• How much Golarion will there be in the playtest book? "Book of the Damned and Adventurer's Guide are not great examples, as they contain WAAAAAAAAY MOOOOOORE Golarion lore than the Playtest Rulebook. We'll probably do a blog about this in the coming weeks, but I sort of regret the use of the word "infused" in the marketing speak for the playtest, as it's probably more appropriate to say "Golarion dusted." The upshot is that the Playtest Rulebook will reflect Golarion as the "platonic" version of the world in the same way that the AD&D 1e DMG sort of defaulted to Greyhawk. There weren't multi-page treatises on the history of various kingdoms or whatnot, but when you read about Vecna or the "cult of the Ebon Flame" or something in a throw-away reference in a magic item, you could assume they were talking about something you could find in the World of Greyhawk. Likewise, I think it'd be fair to assume that the core deities will get more than a line on a chart to give people something to dig their teeth into, roleplaying-wise. Also we'll be talking about Forlorn elves and the Bleaching in the elf and gnome descriptions, for example, but we won't be going into detail on affairs in Kyonin or explain what's up with why the gnome god Thamir Gixx has the same last name as the Lord Mayor of Absalom. We'll see how it goes, but if this is one of your primary concerns about the playtest rules, I think you should prepare yourself to be relieved." (Mona)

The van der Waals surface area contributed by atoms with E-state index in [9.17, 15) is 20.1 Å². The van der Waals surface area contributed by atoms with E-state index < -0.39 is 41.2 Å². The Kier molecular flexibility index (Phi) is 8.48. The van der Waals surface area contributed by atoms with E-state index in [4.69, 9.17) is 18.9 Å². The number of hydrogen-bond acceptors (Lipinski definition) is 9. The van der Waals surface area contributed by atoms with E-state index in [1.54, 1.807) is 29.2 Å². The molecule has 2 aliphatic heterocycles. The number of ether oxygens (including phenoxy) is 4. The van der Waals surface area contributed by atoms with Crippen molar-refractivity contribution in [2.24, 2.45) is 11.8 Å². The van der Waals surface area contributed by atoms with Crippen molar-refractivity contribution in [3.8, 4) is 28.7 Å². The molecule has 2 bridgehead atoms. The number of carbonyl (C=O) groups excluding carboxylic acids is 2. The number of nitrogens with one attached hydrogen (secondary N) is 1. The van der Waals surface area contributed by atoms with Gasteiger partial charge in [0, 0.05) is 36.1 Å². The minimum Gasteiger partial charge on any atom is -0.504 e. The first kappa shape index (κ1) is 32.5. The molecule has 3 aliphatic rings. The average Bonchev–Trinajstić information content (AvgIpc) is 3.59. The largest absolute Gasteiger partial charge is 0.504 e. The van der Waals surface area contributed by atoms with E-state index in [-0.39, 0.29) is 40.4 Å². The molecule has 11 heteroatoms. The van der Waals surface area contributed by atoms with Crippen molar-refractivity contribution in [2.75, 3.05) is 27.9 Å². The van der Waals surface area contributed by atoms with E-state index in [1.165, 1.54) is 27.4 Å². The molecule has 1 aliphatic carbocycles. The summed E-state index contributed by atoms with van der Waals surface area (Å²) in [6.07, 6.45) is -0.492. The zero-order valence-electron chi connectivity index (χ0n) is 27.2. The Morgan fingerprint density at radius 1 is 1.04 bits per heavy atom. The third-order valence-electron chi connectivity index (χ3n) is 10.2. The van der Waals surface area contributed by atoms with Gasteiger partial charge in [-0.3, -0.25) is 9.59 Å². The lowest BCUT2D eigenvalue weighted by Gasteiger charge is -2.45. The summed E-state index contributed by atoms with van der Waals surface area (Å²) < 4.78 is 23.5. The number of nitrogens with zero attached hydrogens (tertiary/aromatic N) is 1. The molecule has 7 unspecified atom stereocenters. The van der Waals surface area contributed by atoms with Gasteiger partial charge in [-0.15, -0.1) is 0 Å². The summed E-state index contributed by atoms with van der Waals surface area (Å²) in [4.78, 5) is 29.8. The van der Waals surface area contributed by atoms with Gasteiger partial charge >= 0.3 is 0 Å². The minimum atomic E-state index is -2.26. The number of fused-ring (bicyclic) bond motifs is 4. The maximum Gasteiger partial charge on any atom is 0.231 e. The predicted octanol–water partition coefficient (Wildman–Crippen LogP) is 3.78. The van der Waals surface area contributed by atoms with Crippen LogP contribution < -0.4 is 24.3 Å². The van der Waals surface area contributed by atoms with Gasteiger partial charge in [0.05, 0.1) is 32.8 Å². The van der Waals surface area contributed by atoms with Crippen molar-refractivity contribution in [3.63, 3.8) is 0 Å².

• Vic Wertz on the playtesting process --